Random people going into secluded place is the benchmark of horror
genre. Star Leaf, to its credit, decides the motive should be finding
weeds. This is not so much a horror rather than a parody of one, it's
utterly bizarre and often doesn't make much sense. Characters are
partially product of satire, and it's confusingly insipid since it
opens up with heavy theme of homicide and kidnapping. The best it could
come up with is a few giggles due to its extreme oddity.
Three people go into a forest to find a mysterious sage who can lead them to a promised place of rare medication plant. Bizarre as it may sound the following is even crazier with trippy creature or haunting dream. This may very well meant to be representation of being high, nearly everything is pointless gibberish. Fortunately, the runtime is rather short, so it's equivalent of a weird dream.
Characters would appear out of nowhere, then disappear in five minutes as there's no consistent plot here. One can actually randomly skip a scene or reverse them and it would be the same incoherent story. Characters themselves are not likable, they are created for such intended effect with hippie gibberish and blatant reference to pop culture. The most sensible of them is surprisingly the jock stereotype, and even he seems woozy at times.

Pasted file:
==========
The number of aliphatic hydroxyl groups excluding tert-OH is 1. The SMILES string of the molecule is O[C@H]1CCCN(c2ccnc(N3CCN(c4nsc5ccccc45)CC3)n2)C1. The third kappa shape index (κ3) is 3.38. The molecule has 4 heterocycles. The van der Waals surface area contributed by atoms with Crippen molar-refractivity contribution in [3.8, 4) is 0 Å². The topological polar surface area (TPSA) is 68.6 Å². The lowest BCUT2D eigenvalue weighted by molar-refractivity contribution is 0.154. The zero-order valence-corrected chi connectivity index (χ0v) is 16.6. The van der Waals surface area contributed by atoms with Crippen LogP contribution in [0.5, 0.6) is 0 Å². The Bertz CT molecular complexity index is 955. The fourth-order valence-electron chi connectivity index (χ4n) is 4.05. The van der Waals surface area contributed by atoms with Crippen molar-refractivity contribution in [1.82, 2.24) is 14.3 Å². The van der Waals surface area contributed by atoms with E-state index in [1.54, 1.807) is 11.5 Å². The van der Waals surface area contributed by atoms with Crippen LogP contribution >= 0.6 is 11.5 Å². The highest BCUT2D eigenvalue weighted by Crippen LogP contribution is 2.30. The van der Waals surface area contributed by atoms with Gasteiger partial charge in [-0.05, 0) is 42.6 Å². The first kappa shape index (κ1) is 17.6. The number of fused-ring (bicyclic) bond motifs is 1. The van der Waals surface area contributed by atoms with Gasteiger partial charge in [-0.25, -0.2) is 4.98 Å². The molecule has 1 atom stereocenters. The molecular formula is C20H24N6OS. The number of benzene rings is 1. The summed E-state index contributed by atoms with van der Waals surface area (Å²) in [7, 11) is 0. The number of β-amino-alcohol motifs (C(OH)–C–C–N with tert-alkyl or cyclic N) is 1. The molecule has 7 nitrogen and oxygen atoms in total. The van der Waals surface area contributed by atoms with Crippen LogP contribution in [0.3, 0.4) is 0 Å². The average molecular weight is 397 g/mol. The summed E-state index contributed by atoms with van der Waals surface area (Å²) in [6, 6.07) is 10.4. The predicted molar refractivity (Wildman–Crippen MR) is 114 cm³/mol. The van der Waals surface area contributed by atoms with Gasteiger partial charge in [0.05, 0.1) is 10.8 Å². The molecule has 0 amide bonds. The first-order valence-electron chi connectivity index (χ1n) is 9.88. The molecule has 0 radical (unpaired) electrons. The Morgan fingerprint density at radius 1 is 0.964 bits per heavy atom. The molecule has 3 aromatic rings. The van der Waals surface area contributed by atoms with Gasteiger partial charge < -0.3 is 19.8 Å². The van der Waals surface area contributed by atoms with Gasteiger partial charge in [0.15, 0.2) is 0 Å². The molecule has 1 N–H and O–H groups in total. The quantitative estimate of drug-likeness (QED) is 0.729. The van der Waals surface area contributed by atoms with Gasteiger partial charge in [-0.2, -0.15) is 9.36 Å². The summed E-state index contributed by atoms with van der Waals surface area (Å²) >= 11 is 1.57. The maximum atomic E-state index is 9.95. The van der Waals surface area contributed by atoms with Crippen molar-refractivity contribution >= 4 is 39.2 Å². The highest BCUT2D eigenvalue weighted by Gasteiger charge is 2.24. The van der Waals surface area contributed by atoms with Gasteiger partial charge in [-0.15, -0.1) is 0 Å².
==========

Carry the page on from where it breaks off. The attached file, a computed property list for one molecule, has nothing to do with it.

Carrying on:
Star Leaf's best chance at entertainment is if audience is lenience and laugh at its silly antics. For anything resembling horror, thriller, or any coherent narrative, don't expect much from this delirious mess.
Some Highs Are Out of this World. Star Leaf is a sci-fi thriller about an extra-terrestrial form of marijuana discovered in the Olympic forests. The main character is a veteran of the Afghanistan war, and the film has PTSD and its treatment with cannabis as an underlying theme. Shot entirely on Washington's Olympic Peninsula, the movie stars Julian Gavilanes and Russell Hodgkinson of Sy-Fy's Z-Nation.
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May 8, 2016 at 11:07 AM